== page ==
International report - Parallel imports sneak into Russia through procedural loophole 08 Feb 17
Gowling WLG (International) Inc - Russia
In June 2016 a new law was introduced to require a prospective plaintiff in a commercial dispute to send a pre-litigation demand letter to the prospective defendant at least 30 days before filing the action. The purpose of the new law is to minimise unnecessary litigation in cases where the dispute can be easily resolved. In the first six months since the law was passed, a few unforeseen procedural conundrums have arisen – including one involving parallel imports.
Under the Civil Code, Russia is a national exhaustion of rights jurisdiction and, through the Eurasian Economic Union, is now part of a regional customs union. In this context, Russia is more specifically a regional exhaustion of rights country along with Belarus, Kazakhstan, Armenia and Kyrgyzstan. Under the Civil Code, only the brand owner or parties authorised by the brand owner have the right to introduce branded goods into commerce in Russia. The unauthorised import into Russia of goods legally acquired elsewhere is a form of trademark infringement.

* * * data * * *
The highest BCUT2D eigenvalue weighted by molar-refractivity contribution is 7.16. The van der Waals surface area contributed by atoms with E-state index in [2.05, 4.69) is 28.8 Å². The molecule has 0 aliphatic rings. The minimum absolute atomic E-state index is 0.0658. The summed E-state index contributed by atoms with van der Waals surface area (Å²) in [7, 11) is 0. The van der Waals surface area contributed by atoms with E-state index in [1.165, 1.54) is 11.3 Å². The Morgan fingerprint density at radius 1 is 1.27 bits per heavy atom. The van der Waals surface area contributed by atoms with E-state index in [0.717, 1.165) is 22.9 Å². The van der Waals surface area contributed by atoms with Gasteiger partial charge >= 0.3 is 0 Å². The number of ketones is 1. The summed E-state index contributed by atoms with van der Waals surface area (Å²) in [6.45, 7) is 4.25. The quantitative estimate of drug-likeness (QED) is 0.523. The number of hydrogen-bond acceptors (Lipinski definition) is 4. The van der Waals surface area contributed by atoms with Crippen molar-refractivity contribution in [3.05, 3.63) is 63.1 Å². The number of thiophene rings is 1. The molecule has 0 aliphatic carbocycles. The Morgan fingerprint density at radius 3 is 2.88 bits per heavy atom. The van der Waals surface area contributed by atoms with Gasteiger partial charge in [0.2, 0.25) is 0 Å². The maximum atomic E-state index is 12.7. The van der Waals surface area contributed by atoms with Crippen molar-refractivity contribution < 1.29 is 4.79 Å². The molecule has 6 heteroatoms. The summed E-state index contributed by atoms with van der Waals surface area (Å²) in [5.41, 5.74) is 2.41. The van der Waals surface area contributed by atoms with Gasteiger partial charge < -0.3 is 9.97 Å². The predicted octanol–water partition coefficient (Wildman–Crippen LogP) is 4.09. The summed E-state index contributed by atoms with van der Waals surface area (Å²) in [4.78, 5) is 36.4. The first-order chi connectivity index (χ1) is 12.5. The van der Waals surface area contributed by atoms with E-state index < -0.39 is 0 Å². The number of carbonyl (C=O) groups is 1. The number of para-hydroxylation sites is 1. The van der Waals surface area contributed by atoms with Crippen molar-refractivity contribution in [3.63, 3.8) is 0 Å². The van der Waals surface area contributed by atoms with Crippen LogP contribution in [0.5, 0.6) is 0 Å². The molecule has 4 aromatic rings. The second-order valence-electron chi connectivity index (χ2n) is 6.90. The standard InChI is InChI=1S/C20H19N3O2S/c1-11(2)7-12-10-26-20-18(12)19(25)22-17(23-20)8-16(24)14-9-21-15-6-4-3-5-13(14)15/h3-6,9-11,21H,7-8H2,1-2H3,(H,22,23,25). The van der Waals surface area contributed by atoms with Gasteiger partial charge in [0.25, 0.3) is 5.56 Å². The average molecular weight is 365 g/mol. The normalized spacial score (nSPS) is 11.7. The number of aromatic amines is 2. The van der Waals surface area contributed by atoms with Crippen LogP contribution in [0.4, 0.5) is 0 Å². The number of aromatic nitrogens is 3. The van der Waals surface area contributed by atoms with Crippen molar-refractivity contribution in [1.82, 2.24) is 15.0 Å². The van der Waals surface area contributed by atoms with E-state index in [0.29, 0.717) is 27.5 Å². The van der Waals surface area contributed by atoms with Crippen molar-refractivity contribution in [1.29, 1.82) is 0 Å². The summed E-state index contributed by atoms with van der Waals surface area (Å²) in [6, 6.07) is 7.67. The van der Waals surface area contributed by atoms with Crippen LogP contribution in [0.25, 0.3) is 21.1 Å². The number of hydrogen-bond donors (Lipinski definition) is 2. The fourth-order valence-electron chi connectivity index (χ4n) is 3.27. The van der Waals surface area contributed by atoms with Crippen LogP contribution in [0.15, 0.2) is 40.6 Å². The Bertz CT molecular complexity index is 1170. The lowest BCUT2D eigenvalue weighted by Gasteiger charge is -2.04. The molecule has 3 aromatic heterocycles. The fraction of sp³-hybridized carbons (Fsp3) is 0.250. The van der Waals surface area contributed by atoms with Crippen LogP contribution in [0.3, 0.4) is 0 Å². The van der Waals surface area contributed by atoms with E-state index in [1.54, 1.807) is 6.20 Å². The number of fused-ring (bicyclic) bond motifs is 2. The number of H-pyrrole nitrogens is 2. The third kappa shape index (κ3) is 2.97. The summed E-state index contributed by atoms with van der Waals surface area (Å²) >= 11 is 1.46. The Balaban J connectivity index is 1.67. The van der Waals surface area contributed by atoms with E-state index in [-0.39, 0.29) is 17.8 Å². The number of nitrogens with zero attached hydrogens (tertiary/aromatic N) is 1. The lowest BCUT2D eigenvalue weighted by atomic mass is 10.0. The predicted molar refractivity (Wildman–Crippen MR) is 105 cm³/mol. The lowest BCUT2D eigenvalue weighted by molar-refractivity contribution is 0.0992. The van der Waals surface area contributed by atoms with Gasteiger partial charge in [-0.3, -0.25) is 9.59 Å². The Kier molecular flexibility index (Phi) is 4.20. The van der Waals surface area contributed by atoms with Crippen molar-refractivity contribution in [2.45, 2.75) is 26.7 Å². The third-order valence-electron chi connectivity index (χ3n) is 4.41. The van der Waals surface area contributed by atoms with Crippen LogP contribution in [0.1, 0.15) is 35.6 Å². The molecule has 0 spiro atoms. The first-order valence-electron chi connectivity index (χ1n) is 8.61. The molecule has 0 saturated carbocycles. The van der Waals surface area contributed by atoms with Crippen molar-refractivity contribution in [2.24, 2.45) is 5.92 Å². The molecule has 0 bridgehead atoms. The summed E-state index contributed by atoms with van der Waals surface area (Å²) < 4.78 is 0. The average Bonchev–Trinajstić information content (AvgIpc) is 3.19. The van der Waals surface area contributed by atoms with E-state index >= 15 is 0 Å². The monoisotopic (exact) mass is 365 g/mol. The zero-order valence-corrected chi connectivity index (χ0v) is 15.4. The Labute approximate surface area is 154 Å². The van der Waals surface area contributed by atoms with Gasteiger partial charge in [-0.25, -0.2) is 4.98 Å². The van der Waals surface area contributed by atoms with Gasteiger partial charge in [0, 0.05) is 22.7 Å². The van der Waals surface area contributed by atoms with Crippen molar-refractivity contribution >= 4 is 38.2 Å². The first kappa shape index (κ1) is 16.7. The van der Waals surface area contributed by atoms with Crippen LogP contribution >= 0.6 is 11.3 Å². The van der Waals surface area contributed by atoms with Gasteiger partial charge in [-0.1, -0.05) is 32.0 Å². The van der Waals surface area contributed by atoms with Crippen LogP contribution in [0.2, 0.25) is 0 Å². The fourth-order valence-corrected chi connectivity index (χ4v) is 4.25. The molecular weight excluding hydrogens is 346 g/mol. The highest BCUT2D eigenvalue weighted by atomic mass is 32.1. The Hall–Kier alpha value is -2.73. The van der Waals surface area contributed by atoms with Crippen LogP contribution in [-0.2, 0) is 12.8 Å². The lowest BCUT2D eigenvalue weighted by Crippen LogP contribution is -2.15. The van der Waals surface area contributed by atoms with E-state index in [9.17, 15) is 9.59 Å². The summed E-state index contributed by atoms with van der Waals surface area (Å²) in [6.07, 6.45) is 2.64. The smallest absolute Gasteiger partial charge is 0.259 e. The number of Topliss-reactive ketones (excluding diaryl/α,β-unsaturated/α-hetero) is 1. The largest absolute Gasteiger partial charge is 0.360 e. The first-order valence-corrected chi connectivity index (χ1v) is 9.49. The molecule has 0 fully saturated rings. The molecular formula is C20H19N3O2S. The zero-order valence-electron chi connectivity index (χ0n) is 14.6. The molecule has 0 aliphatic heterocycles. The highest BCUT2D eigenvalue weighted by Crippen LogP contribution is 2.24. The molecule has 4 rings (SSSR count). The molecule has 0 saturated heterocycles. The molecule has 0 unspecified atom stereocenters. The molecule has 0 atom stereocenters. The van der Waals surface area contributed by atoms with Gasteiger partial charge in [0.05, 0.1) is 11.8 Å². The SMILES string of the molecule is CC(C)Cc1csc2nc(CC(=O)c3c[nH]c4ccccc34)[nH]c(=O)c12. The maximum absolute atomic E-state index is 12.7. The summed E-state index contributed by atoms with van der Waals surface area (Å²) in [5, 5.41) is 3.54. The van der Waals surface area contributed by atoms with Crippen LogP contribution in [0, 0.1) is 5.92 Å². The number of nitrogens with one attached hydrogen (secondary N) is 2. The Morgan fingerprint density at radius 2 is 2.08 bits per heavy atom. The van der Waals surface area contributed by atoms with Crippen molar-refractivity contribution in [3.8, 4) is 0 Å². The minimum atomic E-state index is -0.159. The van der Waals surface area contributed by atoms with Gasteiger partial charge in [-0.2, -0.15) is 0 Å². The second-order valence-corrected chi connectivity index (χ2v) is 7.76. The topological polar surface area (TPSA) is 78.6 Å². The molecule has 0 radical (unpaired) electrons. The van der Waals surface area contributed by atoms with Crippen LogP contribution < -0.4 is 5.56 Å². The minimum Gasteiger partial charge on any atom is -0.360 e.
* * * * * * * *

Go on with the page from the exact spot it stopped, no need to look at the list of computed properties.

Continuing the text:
Until recently, parallel imported goods were often held up at the border by customs officials in cases where the brand owner’s registered trademarks were recorded with Customs. While customs officials did not seize parallel imports, they did detain them for at least 10 days – which was enough time for the brand owner to file an infringement action and request a preliminary injunction in the Commercial Court. In this way, the goods never made their way onto the market.
With the new 30-day pre-litigation rule, it is no longer possible to freeze parallel imports at the border because customs officials will hold the goods only for 10 days. Pre-action preliminary injunctions are for a maximum of 15 days. Assuming that a demand letter is issued on the first day, the goods are detained for 10 days by Customs and a pre-action preliminary injunction is sought on the 10th day following seizure, the goods can be detained for a total of only 25 days. This leaves five more days before an action can be instituted. Therefore, the goods are released into commerce on the 26th day, leaving monetary damages as the only practical remedy.
This parallel import loophole, and other procedural challenges created by the new 30-day pre-litigation demand letter rule, were submitted for review to the Supreme Court in December 2016. The Supreme Court is empowered to issue practice note clarifications and directives regarding such problems, which are binding on all lower courts. The directive is not expected before April 2017.
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